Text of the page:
Disease data from ECDC Surveillance Atlas - West Nile fever

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Situation update, 22 September 2017

Between 14 and 21 September 2017, Italy reported 20 cases, of which two cases were reported in a newly affected area. Romania reported 17 cases, in which one area is newly affected. Four cases in previously affected areas were reported by Hungary. Greece reported four cases of which two areas are newly affected. One domestically acquired case in Greece with an unknown place of infection has been reported. Romania reported one death due to West Nile fever.

In addition, Italy has reported ten West Nile fever equine cases and Hungary reported one equine case through the Animal Disease Notification System (ADNS) of the European Commission.
More information about ADNS is available at: https://ec.europa.eu/food/animals/animal-diseases/not-system_en

Since the beginning of the 2017 transmission season and as of 21 September 2017, Italy has reported 47 cases, Greece has reported 45 human cases, Romania 39 cases, Hungary 14 cases and Austria has reported two cases. In addition, Serbia has reported 28 cases, and Israel has reported nine cases.
In equids, Member States reported 79 West Nile fever cases through ADNS: 65 in Italy, 11 in Greece and three in Hungary.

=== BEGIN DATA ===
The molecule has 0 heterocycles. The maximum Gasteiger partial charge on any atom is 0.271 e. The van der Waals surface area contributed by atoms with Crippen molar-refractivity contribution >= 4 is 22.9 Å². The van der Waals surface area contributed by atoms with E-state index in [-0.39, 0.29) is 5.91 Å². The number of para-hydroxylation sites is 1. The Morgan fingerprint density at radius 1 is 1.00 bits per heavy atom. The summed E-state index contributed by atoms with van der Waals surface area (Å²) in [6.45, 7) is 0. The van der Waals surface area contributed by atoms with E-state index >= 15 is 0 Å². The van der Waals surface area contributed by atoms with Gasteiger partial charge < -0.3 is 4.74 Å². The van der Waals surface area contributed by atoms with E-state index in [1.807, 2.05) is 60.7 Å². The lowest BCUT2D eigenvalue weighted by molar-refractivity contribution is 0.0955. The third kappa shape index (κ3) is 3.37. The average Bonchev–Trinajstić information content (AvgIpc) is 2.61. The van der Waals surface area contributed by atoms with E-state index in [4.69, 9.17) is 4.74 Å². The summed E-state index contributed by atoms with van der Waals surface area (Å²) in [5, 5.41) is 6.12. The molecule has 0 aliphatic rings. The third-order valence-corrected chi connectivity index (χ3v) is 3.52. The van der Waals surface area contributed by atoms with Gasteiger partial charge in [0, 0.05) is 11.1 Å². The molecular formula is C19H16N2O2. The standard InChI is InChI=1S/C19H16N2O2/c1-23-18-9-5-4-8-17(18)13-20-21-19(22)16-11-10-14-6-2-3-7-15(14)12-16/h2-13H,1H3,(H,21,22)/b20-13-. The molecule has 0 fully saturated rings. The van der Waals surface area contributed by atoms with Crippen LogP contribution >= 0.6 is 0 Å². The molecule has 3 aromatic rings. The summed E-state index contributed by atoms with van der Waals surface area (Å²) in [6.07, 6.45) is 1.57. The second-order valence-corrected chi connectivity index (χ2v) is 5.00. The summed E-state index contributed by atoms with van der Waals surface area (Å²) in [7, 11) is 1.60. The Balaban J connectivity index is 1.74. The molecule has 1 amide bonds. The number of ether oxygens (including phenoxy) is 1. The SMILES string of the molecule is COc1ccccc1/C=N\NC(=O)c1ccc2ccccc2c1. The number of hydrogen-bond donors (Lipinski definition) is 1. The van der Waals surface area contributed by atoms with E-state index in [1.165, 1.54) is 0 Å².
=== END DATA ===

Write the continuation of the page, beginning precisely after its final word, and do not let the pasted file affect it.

Downloadable high resolution maps

Data

West Nile fever in Europe in 2017; updated 22 September

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Data

West Nile fever in Europe in 2017 and previous transmission seasons

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Weekly updates

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Communicable disease threats report, 17-23 September 2017, week 38

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Communicable Disease Threats Report, 10-16 September 2017, week 37

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Communicable Disease Threat Report, 2 - 9 September 2017, week 36

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Communicable disease threats report, 27 August - 2 September 2017, week 35

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Communicable disease threats report, 20-26 August 2017, week 34

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ECDC is providing, for the current transmission season, weekly updates on the reported cases of West Nile fever in humans in the EU Member States and neighbouring countries (i.e. those included in WHO European region and/or bordering the Mediterranean Sea). Read more about the West Nile fever surveillance